I also had the chance to tour Integrated Life Choices’ (ILC) facility in Scottsbluff. ILC, headquartered in Lincoln, provides a number of vocational and residential behavioral health services at its Scottsbluff location. Vocational services can include job placement, career guidance & counseling, and skills’ assessment. Residential services include social and pre-vocational skills, personal communication, and household management skills. ILC does fantastic work providing behavioral health services for individuals in Scotts Bluff County and I am more than happy to look for ways of improving behavioral health and vocational outcomes for the district.

This month, I attended the Panhandle Partnership for Health and Human Services’ annual meeting in Gering, where they discussed a range of issues including mental & behavioral health, education, medical healthcare issues, and youth healthcare issues. The Panhandle Partnership is a membership-based organization which acts as the liaison between healthcare providers to communities in the Panhandle. Counties serviced include Scotts Bluff, Morrill, Banner, Sioux, Box Butte, Kimball, Dawes, Cheyenne, Sheridan, Garden, and Deuel.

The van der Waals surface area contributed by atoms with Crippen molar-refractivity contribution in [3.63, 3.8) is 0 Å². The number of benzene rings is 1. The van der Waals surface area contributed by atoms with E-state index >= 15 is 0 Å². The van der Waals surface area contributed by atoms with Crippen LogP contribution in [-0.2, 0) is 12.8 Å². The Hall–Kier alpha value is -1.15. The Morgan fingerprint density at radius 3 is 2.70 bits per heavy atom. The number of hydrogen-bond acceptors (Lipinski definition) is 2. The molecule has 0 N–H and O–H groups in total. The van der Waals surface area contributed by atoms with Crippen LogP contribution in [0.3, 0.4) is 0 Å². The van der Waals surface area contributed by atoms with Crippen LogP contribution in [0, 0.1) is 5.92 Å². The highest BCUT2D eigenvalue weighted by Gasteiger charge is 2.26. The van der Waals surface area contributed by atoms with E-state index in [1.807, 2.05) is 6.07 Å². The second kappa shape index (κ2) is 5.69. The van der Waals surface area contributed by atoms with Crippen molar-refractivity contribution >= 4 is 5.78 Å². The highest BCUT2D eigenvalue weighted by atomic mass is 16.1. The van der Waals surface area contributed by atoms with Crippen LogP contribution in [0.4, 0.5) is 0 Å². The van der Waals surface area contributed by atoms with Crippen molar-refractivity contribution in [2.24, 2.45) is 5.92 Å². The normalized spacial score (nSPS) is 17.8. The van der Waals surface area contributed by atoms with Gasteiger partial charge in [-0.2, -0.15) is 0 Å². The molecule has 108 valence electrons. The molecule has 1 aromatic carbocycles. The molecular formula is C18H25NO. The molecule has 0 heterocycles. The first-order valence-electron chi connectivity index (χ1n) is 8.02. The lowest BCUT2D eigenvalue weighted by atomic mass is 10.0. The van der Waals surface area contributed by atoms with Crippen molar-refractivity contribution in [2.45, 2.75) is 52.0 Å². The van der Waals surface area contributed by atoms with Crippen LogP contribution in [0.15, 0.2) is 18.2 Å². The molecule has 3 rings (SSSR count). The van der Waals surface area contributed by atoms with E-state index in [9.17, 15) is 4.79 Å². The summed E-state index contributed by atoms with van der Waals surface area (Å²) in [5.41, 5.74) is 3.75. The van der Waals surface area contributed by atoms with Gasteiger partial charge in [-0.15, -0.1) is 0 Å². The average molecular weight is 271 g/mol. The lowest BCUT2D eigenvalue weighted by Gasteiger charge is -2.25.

One of the many benefits the Panhandle Partnership provides is its use as a resource database of healthcare providers available in the area. The resources available can be searched by keyword, service category, area, and age group. The Panhandle Partnership makes it easy to contact service providers who can be of assistance based on search results. Using the resource database is free for anyone to use and comes at no additional cost to the taxpayer.